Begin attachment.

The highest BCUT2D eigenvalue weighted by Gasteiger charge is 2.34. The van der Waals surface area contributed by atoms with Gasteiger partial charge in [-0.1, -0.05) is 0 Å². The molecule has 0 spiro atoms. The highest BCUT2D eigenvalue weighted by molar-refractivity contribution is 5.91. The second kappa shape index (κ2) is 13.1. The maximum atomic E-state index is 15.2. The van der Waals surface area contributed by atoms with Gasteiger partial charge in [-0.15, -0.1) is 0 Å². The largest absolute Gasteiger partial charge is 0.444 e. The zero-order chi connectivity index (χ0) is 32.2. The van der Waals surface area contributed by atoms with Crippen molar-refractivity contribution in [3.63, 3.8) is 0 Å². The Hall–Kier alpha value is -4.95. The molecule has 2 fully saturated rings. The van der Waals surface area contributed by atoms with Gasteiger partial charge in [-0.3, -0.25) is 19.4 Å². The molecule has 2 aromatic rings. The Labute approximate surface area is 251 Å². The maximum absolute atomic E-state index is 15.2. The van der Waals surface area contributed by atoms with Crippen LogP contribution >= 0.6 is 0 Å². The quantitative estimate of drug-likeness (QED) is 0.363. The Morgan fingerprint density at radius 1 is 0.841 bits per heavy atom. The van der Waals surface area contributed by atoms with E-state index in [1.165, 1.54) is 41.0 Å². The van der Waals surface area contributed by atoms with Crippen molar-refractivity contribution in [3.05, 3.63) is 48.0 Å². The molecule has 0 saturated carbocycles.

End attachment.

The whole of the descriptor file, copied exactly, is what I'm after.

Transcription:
The highest BCUT2D eigenvalue weighted by Gasteiger charge is 2.34. The van der Waals surface area contributed by atoms with Gasteiger partial charge in [-0.1, -0.05) is 0 Å². The molecule has 0 spiro atoms. The highest BCUT2D eigenvalue weighted by molar-refractivity contribution is 5.91. The second kappa shape index (κ2) is 13.1. The maximum atomic E-state index is 15.2. The van der Waals surface area contributed by atoms with Gasteiger partial charge in [-0.15, -0.1) is 0 Å². The largest absolute Gasteiger partial charge is 0.444 e. The zero-order chi connectivity index (χ0) is 32.2. The van der Waals surface area contributed by atoms with Crippen molar-refractivity contribution in [3.63, 3.8) is 0 Å². The Hall–Kier alpha value is -4.95. The molecule has 2 fully saturated rings. The van der Waals surface area contributed by atoms with Gasteiger partial charge in [-0.3, -0.25) is 19.4 Å². The molecule has 2 aromatic rings. The Labute approximate surface area is 251 Å². The maximum absolute atomic E-state index is 15.2. The van der Waals surface area contributed by atoms with Crippen LogP contribution >= 0.6 is 0 Å². The quantitative estimate of drug-likeness (QED) is 0.363. The Morgan fingerprint density at radius 1 is 0.841 bits per heavy atom. The van der Waals surface area contributed by atoms with E-state index in [1.165, 1.54) is 41.0 Å². The van der Waals surface area contributed by atoms with Crippen molar-refractivity contribution in [3.05, 3.63) is 48.0 Å². The molecule has 0 saturated carbocycles.